RJ’s Thoughts on the CBJ Bond Proposal

The CBJ Assembly will be discussing a $15 million bond package (to be up for public vote this fall) tomorrow at a special Monday eve meeting.  While Renewable Juneau fully supports economic stimulus to help grease the wheels of a greatly altered 2020 local economy, we believe that it can be even more valuable if it incorporates measures to not only create additional jobs, but to take smart, practical steps to lower the CBJ’s energy costs and carbon emissions for years to come.

Our recent suggestions on possible changes to the bond package, sent to the Mayor and Assembly, follow:

Dear Mayor Weldon and Members of the Assembly,

The Board of Renewable Juneau strongly supports the concept of an infrastructure bond package for reasons outlined in the City Manager’s July 6 memo to the Finance Committee. However, we urge the Assembly to include a component to the package that addresses energy efficiency in CBJ facilities to reduce CBJ operating costs as well as create good jobs in the community.

Since typical public buildings waste at least 30% of the energy they use, there are plenty of opportunities to reduce the annual costs of heating many of Juneau’s public facilities. Another benefit of adding an energy efficiency component to the bond package is that energy efficiency projects are typically labor intensive, creating more jobs for each dollar spent than other types of infrastructure projects.

We understand that many energy audits of city facilities have been completed, and appropriate energy-saving projects identified in CBJ documents, including the CIP, the Juneau Renewable Energy Strategy, and correspondence from the Planning Commission and Commission on Sustainability. 

Items 7 and 8 on the list in the City Manager’s July 6 memo would be appropriate parts of such a package if insulation and ventilation issues are addressed in the school roofing projects.  Similarly, improvements to Centennial Hall and the Augustus Brown pool, mentioned in the memo, could potentially address energy savings and reduce operating costs.

Examples of other projects identified in CBJ documents that could provide energy savings, and be incorporated into an energy efficiency package include:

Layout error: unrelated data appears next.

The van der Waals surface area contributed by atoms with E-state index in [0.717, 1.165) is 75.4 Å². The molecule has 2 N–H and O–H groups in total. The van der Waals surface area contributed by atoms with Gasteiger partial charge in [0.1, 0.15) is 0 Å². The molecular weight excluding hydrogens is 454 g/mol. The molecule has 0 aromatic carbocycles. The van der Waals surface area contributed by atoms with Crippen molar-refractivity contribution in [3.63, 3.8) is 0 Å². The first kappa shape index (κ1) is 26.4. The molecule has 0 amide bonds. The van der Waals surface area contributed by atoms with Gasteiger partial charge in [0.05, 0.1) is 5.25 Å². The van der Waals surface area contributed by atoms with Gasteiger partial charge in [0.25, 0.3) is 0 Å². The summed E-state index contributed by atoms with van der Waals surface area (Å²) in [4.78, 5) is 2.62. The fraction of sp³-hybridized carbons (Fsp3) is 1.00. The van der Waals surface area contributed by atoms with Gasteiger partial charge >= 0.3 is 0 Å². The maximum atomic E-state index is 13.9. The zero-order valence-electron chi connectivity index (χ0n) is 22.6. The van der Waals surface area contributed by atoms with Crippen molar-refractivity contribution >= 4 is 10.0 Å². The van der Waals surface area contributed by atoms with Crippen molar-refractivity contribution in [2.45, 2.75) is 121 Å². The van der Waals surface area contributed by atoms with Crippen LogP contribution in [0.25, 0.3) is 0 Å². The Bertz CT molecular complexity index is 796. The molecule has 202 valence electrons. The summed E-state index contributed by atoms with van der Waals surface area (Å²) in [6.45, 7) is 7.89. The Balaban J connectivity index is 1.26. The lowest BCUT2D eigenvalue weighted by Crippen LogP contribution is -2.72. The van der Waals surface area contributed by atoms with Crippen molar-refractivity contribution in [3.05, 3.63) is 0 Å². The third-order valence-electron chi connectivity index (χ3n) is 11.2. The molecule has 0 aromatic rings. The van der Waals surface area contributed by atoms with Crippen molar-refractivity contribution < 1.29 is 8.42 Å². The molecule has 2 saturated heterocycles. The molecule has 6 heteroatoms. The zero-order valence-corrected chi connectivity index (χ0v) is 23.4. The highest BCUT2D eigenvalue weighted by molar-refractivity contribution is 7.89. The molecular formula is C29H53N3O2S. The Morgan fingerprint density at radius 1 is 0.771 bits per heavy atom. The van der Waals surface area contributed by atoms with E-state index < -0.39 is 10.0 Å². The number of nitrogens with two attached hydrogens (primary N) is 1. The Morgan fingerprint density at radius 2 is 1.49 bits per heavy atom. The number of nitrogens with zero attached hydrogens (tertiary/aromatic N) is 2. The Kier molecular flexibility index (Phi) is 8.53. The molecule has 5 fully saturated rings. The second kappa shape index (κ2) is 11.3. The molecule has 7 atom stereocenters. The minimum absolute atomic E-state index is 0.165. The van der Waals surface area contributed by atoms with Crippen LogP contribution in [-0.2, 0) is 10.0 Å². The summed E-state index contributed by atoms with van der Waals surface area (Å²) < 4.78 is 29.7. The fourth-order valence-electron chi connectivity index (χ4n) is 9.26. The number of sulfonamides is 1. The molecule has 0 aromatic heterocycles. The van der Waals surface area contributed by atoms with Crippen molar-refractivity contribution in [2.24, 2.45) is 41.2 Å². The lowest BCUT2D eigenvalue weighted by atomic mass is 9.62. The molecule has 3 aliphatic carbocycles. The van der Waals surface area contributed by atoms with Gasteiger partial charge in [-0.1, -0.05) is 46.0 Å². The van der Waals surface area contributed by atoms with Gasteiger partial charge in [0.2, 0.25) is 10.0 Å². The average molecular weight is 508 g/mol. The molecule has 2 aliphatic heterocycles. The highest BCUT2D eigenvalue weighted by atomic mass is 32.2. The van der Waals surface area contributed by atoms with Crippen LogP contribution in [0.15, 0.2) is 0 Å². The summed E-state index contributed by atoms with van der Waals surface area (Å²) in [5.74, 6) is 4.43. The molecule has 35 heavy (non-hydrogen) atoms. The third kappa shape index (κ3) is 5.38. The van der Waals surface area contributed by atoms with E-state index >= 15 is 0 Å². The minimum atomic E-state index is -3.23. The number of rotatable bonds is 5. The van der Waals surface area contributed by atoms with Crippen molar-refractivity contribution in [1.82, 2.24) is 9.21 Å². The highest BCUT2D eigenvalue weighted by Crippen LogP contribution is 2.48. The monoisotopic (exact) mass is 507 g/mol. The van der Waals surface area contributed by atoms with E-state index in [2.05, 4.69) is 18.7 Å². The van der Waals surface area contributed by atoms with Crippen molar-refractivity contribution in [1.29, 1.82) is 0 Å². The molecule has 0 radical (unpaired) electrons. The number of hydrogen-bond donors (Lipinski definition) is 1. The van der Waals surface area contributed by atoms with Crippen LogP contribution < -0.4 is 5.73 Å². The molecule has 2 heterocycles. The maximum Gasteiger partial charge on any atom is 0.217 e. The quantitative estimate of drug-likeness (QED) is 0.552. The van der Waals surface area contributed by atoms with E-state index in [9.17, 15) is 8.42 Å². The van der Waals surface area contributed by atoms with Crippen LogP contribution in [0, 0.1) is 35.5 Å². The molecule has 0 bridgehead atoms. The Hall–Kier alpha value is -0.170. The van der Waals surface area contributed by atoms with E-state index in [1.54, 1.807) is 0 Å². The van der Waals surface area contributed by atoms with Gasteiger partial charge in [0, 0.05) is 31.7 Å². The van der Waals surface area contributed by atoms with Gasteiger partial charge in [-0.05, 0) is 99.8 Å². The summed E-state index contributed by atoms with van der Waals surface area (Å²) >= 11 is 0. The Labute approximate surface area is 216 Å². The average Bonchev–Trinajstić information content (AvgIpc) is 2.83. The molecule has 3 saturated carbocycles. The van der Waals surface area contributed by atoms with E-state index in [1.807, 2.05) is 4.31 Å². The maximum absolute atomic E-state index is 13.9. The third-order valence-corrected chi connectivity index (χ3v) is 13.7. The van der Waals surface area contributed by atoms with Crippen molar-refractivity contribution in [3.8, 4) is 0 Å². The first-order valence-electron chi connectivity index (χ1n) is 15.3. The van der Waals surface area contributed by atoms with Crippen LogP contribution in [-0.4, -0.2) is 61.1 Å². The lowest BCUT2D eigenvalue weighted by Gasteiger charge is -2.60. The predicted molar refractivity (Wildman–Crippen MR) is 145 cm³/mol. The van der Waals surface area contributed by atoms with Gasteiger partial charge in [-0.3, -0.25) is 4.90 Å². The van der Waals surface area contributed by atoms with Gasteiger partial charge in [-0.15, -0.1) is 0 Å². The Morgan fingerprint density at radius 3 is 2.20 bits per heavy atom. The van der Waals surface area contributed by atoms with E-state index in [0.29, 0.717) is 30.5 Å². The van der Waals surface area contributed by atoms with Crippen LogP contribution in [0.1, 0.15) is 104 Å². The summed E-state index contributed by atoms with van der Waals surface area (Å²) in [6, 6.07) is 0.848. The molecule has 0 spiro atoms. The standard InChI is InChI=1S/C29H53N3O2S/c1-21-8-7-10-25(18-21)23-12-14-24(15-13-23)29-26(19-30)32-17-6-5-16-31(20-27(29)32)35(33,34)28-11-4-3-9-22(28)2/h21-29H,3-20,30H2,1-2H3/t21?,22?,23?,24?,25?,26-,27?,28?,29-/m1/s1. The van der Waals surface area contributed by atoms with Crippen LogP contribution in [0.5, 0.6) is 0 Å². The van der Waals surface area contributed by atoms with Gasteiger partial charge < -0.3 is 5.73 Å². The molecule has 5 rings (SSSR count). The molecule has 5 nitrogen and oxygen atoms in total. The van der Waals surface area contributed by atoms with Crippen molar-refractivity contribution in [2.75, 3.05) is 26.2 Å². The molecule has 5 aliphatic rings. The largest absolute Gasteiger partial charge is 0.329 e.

“Downtown Library.  The downtown library has a very poor energy use index when compared to other libraries located in coastal Alaska. The EUI is 186, which greatly exceeds the average EUI of 81. The poor energy performance should be investigated by performing an energy audit and implementing high and medium priority energy efficiency measures.

Treadwell Ice Arena. A 2011 energy audit recommended numerous measures to reduce energy use. A proposed strategy to improve energy performance was to replace the propane Zamboni with an electric model and recover heat from the ice rink refrigeration unit to increase the indoor temperature. Both of these measures would concurrently reduce defrost requirements. This strategy offers the potential to eliminate fuel oil heat and Zamboni propane, converting the building entirely to renewable electricity, which would move Juneau closer towards its JRES goals.

Thunder Mountain High School. A 2011 energy audit revealed that the HVAC systems do not have optimal control strategies. School district maintenance staff and the construction contractors candidly concurred that the building was not properly commissioned at the end of construction. Retro-commissioning is recommended to improve the building operation and energy performance.”

Other candidates for energy efficiency improvements include these FY21 CIP projects:

Glacier Station air quality improvements
Bartlett OR ventilation
DZ and Gastineau roof replacements

As these lists indicate, ventilation is a significant energy efficiency, health, and long-term maintenance issue for many CBJ facilities.  We believe it will become more critical in the near term in light of the Covid19 emergency.

In addition to an energy efficiency bond package, the CBJ should consider engaging specialists to provide guidance and assistance with ventilation issues in Juneau buildings. A grant or loan program to assist small businesses in upgrading their HVAC systems to address covid19 concerns without increasing energy costs, would be a valuable service.

We think that a package of energy efficiency measures would be a strong selling point for the bond measure. Renewable Juneau will enthusiastically promote such a package through our wide range of local individual and business supporters.

The Board of Renewable Juneau